Furosemide-related renal calcifications in the premature infant. A longitudinal ultrasonographic study

Pediatr Radiol. 1991;21(8):563-5. doi: 10.1007/BF02012598.


Low birthweight infants treated with chronic furosemide therapy are at risk for the development of intrarenal calcifications. A prospective longitudinal renal ultrasound investigation was conducted to study the correlation of diuretic therapy, clinical course and ultrasonographic findings. Of 117 premature infants studied ultrasonographically upon discharge from the hospital, 20 had intrarenal calcifications. Eight patients at age 16.3 +/- 2.6 months had sonographic resolution of renal calcifications, 6.6 +/- 1.1 months after furosemide therapy had been discontinued. Of the 12 patients with persistent calcifications, 4 died from severe pulmonary disease and autopsy in 3 of them confirmed the ultrasonographic diagnosis. All 12 children but 2 continued to receive furosemide for their chronic lung disease demonstrating significant association between chronic use of loop diuretics and persistence fo the renal calcifications (p less than 0.001). Two patients required nephrolithotomy and 4 suffered from recurrent urinary tract infections. In 4 patients, 5 kidneys were of small size and in 2 bilateral collecting system dilation was noted. We conclude that discontinuation of furosemide therapy is associated with resolution of the renal calcifications. On the other hand, continued treatment with furosemide is associated with high renal morbidity which indicates ongoing clinical and ultrasonographic follow-up.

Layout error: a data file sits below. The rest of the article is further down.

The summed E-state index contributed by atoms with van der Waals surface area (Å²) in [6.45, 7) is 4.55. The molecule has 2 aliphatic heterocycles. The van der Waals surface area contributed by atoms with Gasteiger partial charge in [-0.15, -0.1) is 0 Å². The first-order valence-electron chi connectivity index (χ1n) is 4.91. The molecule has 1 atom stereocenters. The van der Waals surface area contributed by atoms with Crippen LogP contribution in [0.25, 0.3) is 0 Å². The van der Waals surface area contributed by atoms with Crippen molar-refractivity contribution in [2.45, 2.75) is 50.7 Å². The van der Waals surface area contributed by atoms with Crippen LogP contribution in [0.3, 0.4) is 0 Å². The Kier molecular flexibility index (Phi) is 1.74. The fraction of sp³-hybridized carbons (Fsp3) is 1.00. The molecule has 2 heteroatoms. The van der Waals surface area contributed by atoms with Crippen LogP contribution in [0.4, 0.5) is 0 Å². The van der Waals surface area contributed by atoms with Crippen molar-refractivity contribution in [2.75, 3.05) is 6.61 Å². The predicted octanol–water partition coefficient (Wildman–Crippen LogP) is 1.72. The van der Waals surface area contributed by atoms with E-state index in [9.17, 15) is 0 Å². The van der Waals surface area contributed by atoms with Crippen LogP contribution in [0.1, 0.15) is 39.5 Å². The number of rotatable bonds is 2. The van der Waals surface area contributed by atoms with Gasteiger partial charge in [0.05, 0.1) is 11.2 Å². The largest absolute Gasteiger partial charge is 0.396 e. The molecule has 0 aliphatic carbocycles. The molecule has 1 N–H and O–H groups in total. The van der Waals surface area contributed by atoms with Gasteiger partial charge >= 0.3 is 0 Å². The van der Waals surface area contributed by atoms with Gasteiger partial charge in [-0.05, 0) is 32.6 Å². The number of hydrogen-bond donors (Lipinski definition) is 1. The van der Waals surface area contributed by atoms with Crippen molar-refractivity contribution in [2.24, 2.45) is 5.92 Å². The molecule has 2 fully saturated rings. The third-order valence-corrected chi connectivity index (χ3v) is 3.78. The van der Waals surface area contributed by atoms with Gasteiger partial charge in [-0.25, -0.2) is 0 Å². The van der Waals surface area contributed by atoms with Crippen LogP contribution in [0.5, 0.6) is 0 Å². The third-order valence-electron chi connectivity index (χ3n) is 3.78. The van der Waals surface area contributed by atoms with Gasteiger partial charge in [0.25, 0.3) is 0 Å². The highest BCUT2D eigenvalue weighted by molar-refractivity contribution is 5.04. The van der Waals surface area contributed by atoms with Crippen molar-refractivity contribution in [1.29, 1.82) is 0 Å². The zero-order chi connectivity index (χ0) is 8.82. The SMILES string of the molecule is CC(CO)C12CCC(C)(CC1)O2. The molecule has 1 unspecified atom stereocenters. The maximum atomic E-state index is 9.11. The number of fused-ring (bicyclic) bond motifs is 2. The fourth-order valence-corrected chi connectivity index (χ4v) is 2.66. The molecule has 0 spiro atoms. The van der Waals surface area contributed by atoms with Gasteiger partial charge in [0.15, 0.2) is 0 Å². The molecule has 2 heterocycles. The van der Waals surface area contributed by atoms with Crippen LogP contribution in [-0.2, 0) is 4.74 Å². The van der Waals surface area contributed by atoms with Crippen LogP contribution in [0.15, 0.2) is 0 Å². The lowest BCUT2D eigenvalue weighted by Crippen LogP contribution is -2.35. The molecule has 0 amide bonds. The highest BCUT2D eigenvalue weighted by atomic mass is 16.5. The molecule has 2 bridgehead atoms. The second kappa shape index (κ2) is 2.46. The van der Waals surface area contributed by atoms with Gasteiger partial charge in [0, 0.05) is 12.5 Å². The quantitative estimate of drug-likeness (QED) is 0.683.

Publication types

  • Research Support, Non-U.S. Gov't

MeSH terms

  • Child, Preschool
  • Female
  • Follow-Up Studies
  • Furosemide / adverse effects*
  • Humans
  • Infant
  • Infant, Low Birth Weight*
  • Infant, Newborn
  • Infant, Premature, Diseases / chemically induced*
  • Infant, Premature, Diseases / diagnostic imaging*
  • Longitudinal Studies
  • Male
  • Nephrocalcinosis / chemically induced*
  • Nephrocalcinosis / diagnostic imaging*
  • Prospective Studies
  • Time Factors
  • Ultrasonography


  • Furosemide